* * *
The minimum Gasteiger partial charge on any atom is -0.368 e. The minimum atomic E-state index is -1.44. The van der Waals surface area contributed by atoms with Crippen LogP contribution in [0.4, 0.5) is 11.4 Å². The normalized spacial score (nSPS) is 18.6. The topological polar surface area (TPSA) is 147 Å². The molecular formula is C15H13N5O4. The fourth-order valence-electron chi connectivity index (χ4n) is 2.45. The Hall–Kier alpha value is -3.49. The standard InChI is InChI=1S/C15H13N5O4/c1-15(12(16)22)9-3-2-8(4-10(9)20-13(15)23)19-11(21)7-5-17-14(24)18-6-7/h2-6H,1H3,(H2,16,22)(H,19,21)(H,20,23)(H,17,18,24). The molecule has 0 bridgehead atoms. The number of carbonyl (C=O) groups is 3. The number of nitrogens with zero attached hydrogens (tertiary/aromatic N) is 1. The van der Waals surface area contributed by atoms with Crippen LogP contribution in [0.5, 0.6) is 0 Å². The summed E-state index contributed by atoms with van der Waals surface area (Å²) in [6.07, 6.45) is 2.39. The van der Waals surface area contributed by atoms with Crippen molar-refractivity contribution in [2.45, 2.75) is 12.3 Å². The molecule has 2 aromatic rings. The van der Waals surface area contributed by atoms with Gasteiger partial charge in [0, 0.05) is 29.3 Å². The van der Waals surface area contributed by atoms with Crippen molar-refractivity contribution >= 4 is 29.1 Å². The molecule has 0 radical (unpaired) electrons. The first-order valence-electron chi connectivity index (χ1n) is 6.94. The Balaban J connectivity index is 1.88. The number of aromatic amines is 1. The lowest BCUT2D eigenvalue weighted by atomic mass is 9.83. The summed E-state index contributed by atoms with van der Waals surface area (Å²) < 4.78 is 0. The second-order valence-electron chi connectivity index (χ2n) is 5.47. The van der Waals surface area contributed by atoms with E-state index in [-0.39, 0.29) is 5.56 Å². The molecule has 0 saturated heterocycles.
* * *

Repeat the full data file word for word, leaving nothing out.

The minimum Gasteiger partial charge on any atom is -0.368 e. The minimum atomic E-state index is -1.44. The van der Waals surface area contributed by atoms with Crippen LogP contribution in [0.4, 0.5) is 11.4 Å². The normalized spacial score (nSPS) is 18.6. The topological polar surface area (TPSA) is 147 Å². The molecular formula is C15H13N5O4. The fourth-order valence-electron chi connectivity index (χ4n) is 2.45. The Hall–Kier alpha value is -3.49. The standard InChI is InChI=1S/C15H13N5O4/c1-15(12(16)22)9-3-2-8(4-10(9)20-13(15)23)19-11(21)7-5-17-14(24)18-6-7/h2-6H,1H3,(H2,16,22)(H,19,21)(H,20,23)(H,17,18,24). The molecule has 0 bridgehead atoms. The number of carbonyl (C=O) groups is 3. The number of nitrogens with zero attached hydrogens (tertiary/aromatic N) is 1. The van der Waals surface area contributed by atoms with Crippen LogP contribution in [0.5, 0.6) is 0 Å². The summed E-state index contributed by atoms with van der Waals surface area (Å²) in [6.07, 6.45) is 2.39. The van der Waals surface area contributed by atoms with Crippen molar-refractivity contribution in [2.45, 2.75) is 12.3 Å². The molecule has 2 aromatic rings. The van der Waals surface area contributed by atoms with Gasteiger partial charge in [0, 0.05) is 29.3 Å². The van der Waals surface area contributed by atoms with Crippen molar-refractivity contribution >= 4 is 29.1 Å². The molecule has 0 radical (unpaired) electrons. The first-order valence-electron chi connectivity index (χ1n) is 6.94. The Balaban J connectivity index is 1.88. The number of aromatic amines is 1. The lowest BCUT2D eigenvalue weighted by atomic mass is 9.83. The summed E-state index contributed by atoms with van der Waals surface area (Å²) < 4.78 is 0. The second-order valence-electron chi connectivity index (χ2n) is 5.47. The van der Waals surface area contributed by atoms with E-state index in [-0.39, 0.29) is 5.56 Å². The molecule has 0 saturated heterocycles.